Thirdly, to work with families and individuals, we need to build relationships with them in order to gain their confidence and trust. Don't forget, we are the outsiders coming to their country, and supposedly we come because we have something "better" than they have at present. So again, we cannot come as those who are superior in our ways, but we need to show them what God has done in our lives by His grace and power, and let the Holy Spirit work in their lives through the ministry He has called us to.
Currently then, we are becoming involved in church life here. We are attending San Marcos church, which is the first church planted and at present the largest and closest to our home. This church consists of predominately middle to upper class Spanish professional people. This social/economic group in South America is literally unreached. Most missions focus on the indigenous Indian groups. It excites us greatly to see God working among this class, since they would be able to bring a Christian influence to other areas in their country.
Our three oldest children are happily involved with the youth group and are gaining many Spanish friends. The younger ones are attending the weekly Sunday school. Arlene and I are attending a weekly home Bible study group, a weekly leadership course on doctrine, and a counseling course, the latter being held one morning a week. I have been promised an office at the church (though I still am not in it) from which I will work, but daily I go to the church and set up my laptop on the desk in the consistory room to work on the three priorities listed above.
Quito, the city, is modern in many ways and yet the aspects of the third world are readily seen and felt. Even though we are situated on the equator, the temperature is moderately cool, year round, because of the altitude (9,000 ft. above sea level). Being up in the Andes Mountains we have no snow, ice, or mosquitoes.
We are happy to be here. The adjustment has gone well and with the arrival of our household goods, we have settled nicely into our apartment. At present we miss the blessing of having a vehicle, so we are limited in ministry outreach, and also with our family size, the use of pubic transit becomes an inconvenience and a costly affair. Please pray with us that God will provide the funds for this soon.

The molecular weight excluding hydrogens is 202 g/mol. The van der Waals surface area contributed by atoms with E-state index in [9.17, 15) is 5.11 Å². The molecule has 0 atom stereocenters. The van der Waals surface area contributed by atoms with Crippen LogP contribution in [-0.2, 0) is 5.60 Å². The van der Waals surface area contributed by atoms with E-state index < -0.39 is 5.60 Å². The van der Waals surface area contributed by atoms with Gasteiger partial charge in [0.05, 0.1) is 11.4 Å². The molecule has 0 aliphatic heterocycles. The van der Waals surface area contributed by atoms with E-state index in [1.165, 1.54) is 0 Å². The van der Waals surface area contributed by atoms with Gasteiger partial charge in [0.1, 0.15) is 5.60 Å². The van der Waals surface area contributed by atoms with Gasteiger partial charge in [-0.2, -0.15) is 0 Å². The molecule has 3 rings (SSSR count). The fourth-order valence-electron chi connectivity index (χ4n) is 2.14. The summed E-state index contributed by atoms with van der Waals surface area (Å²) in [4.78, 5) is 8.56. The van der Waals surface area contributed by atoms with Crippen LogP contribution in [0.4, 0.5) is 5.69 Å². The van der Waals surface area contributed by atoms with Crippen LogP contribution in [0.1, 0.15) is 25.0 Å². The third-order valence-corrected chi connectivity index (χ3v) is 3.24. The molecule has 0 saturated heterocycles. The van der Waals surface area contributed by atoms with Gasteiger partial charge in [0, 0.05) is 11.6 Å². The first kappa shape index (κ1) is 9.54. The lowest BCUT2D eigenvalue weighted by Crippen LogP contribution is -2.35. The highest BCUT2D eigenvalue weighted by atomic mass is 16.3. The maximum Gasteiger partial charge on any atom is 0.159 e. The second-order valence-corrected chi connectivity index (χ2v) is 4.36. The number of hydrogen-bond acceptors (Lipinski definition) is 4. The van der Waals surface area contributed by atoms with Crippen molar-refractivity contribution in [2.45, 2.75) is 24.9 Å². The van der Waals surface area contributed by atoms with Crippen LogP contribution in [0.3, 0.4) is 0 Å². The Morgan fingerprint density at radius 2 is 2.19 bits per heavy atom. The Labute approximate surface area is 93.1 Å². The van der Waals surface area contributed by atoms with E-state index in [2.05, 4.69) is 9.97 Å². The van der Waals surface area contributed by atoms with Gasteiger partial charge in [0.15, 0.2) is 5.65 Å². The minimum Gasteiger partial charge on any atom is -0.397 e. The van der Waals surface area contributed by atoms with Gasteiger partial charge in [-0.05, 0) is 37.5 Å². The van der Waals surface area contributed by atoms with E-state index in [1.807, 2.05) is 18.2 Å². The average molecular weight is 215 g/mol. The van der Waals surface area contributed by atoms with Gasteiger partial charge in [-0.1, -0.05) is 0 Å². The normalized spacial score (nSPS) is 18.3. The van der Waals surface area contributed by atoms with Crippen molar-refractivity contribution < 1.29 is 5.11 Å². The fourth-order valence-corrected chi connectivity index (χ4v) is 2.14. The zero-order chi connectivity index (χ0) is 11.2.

We are blessed to be God's servants here. Although we have often felt unworthy to be called to the task and have felt fearful at times, as we made each step in the process of preparation, we are grateful for the faithfulness of our covenant-keeping God. He has been gracious, merciful and good to us. We also thank those who have prayed for us and support us financially. As we begin our labours here, we covet your prayers. We ask for His help as we continue to learn the language, to adjust and to be protected in this large city. The family structure is being severely attacked here as it is everywhere. Pray for this ministry, our family, our marriage, and our children, that we may be protected from the onslaught of Satan's devices in destroying the Christian family, and that we would remain a faithful testimony to our God. May He receive all the glory.
Fred, Arlene, Michelle, Jason, Anita, Jodie, Carolyn and Erin Jonkman
Postscript: The financial support for the Jonkmans comes in part from the Orlando, Florida Presbyterian congregation they worshipped with when Fred studied there and the balance comes from churches and individuals from various Reformed denominations, mostly in southern Ontario. Their work and support is organized by the Jonkman Mission Committee which operates under the supervision of the Brantford Free Reformed Church. As noted from the above letter, their immediate need is a vehicle. They live 25 minutes from the nearest bus stop and it is dangerous to be out walking at night. Requests for information and how to contribute towards their support will be thankfully received by